Richard Lee Abrams
PRESERVATION POLITICS-Who doesn’t like Marilyn Monroe? Councilmember Krekorian, that’s who! Why else would Councilmember Paul Krekorian support the demolition of one of the most significant homes of Marilyn Monroe? With the blessings of Mayor Garcetti, who believes in eradicating as much of Hollywood’s history as possible, and with the support of…





Record Breaking! Josh Groban sings Trump


LADWP Rates Overview

 

 

  

 

 

 

LADOT: Driven to Distraction

RETHINKING LA - The City of LA’s Department of Transportation has been busy at work in our communities, removing crosswalks, increasing speed limits, dodging critical audits, and fixing tickets through the City Hall Gold Card program.
So busy, in fact, that they continue to miss the well intended and even better funded advice offered by the State of California on how they can bring Safe Routes to School money to the streets of LA, grants that would result in streets that are safer for children who walk and bicycle to school.

The federal (SRTS) and state (SR2S) Safe Routes to School programs have a simple mandate, to empower local communities as they work to make walking and bicycling to school a safe and routine activity. The funded projects include roadway and sidewalk improvements as well as education and encouragement programs.

The City of Los Angeles has a notoriously poor track record with Safe Routes to School programs and has repeatedly drawn the ire of the City Council for simply failing to perform. Four years ago Councilman Grieg Smith exclaimed "Our Department of Transportation is one of the slowest, most bureaucratic departments in the city, I am constantly banging my head against the wall to get them to do what I want them to do."

This outburst came in city council chambers when it was revealed that funding was in place to improve nearly three dozen of LA’s most dangerous street crossings for schoolchildren but the work had not been done. LADOT’s Assistant General Manager John Fisher defended the department by explaining that the department was busy with regular and routine projects. “Safe Routes to School programs are ‘special’ projects.”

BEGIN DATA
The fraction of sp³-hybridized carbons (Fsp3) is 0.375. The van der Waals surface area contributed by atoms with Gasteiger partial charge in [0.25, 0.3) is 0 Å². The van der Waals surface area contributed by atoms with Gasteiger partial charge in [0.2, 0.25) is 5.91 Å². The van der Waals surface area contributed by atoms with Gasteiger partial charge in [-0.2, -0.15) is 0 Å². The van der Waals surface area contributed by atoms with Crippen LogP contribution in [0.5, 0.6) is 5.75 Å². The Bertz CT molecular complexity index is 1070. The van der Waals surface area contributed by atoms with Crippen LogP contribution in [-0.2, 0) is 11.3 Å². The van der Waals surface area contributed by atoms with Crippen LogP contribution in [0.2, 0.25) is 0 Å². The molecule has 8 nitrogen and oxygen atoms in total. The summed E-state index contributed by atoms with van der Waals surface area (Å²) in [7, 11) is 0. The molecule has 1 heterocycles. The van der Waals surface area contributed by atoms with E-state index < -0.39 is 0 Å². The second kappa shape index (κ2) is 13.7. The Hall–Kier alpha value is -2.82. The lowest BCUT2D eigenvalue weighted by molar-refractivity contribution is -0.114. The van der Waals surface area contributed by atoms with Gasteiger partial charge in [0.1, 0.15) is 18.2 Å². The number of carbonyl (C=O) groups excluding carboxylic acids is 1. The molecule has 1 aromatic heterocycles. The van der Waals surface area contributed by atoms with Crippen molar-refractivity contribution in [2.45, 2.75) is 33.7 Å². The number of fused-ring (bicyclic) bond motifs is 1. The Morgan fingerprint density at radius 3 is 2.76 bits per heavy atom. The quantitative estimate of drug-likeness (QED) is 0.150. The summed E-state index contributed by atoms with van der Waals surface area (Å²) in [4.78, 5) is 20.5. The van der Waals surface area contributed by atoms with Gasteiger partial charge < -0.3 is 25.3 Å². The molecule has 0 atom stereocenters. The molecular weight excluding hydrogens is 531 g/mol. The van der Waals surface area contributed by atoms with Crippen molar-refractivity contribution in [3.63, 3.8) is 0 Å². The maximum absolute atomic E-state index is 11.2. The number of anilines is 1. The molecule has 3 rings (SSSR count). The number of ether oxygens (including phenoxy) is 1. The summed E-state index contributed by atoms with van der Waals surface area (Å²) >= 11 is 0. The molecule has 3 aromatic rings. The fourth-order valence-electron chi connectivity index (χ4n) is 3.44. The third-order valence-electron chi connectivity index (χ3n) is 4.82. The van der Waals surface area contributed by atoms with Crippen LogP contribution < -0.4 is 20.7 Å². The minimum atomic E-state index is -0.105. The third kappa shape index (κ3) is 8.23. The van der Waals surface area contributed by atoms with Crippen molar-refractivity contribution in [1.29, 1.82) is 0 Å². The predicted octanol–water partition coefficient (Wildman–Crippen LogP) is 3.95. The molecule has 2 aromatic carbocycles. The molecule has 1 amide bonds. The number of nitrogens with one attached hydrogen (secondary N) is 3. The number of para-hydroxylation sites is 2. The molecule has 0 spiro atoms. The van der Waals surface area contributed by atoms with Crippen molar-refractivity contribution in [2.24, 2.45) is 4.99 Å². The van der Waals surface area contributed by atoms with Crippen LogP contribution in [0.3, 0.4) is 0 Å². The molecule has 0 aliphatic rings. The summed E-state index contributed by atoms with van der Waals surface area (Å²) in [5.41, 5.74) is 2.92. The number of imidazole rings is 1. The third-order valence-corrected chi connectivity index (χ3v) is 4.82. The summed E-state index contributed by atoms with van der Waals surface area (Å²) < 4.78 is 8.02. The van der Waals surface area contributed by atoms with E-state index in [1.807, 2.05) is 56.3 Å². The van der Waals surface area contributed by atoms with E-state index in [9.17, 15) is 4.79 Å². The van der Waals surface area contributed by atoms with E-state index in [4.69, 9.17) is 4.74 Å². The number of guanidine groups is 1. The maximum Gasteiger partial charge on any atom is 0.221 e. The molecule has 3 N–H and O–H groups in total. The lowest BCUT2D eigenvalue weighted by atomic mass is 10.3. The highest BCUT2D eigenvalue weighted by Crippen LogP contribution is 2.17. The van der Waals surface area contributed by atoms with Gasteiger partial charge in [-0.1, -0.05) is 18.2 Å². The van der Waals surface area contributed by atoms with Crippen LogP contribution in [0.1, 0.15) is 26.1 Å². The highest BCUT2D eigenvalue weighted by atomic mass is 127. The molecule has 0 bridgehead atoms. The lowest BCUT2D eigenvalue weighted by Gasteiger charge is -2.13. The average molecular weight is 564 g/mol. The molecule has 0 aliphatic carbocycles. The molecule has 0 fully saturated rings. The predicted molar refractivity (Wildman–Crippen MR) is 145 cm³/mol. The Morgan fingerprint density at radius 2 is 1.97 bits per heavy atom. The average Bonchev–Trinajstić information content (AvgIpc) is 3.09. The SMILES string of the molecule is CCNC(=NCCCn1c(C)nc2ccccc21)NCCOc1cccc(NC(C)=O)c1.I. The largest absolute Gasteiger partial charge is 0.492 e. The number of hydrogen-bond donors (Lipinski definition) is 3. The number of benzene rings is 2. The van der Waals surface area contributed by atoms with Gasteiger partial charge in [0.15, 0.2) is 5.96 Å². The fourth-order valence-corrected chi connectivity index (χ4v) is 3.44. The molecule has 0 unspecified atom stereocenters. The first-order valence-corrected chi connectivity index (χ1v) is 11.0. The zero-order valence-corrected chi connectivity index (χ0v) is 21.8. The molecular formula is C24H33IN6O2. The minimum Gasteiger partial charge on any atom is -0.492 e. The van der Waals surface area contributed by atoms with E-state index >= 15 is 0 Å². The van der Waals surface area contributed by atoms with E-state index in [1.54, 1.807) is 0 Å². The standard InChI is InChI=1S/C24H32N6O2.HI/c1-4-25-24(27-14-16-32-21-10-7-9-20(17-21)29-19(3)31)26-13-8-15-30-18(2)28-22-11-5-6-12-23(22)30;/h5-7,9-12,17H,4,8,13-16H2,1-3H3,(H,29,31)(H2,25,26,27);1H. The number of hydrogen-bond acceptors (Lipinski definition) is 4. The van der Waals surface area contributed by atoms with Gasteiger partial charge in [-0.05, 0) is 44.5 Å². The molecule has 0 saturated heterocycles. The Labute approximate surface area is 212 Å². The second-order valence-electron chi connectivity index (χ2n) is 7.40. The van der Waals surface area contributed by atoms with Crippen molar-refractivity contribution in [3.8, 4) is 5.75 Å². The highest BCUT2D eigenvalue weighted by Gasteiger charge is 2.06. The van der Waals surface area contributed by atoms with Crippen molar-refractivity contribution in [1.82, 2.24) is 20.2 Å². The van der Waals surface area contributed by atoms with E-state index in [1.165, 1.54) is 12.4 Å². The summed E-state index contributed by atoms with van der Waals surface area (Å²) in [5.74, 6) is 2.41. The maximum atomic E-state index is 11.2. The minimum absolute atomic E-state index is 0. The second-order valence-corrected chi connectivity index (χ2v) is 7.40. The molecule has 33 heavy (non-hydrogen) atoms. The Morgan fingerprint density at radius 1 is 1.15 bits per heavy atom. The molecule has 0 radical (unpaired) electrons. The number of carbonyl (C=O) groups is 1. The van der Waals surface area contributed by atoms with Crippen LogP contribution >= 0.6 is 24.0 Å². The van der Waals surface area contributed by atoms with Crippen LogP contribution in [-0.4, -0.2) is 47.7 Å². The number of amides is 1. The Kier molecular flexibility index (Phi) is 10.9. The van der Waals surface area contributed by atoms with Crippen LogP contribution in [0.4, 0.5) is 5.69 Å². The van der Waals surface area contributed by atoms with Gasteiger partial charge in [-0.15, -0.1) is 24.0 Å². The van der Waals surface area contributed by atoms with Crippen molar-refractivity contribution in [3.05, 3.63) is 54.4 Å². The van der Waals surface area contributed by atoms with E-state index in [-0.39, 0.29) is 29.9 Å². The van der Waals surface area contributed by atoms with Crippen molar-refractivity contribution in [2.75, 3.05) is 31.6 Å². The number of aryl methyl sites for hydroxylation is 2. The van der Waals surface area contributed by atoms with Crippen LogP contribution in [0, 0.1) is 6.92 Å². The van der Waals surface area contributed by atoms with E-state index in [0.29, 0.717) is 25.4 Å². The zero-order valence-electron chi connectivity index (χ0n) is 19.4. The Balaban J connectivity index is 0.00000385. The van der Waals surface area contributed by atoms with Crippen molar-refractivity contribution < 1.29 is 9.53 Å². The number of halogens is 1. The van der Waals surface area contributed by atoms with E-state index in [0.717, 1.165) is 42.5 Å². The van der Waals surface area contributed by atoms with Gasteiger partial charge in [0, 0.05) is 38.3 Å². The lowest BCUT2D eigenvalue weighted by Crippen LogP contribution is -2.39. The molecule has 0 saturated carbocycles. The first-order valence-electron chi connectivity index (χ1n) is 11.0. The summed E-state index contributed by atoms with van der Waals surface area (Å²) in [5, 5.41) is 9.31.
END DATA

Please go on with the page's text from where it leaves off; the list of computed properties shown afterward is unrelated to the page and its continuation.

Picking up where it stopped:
David Anderson, a spokesman for the California Department of Transportation, said "Nothing is more important than the safety of children, which is why Caltrans and the Federal Highway Administration are reviewing the projects administered by local agencies to determine actions for improvement."

Two and half years ago, the LADOT received a review from Caltrans that categorized LA’s proposals as “Boilerplate, cookie cutter applications with identical wording.”

The City of Los Angeles was taken to task for sloppy work such as attaching the same generic letters of support to each application in lieu of conducting actual community outreach and generating project applications with the participation of the impacted neighborhoods. “SR2S and SRTS applications must be prepared from the grass-roots ground-up, not from the top-down, as it appears the City of L.A. applications were.”

LA was also called out for disguising vehicular flow improvement projects as pedestrian and cyclist safety enhancements. “The City of Los Angeles consistently stuck to the same limited number of tools that generally favor traffic operation over safety.”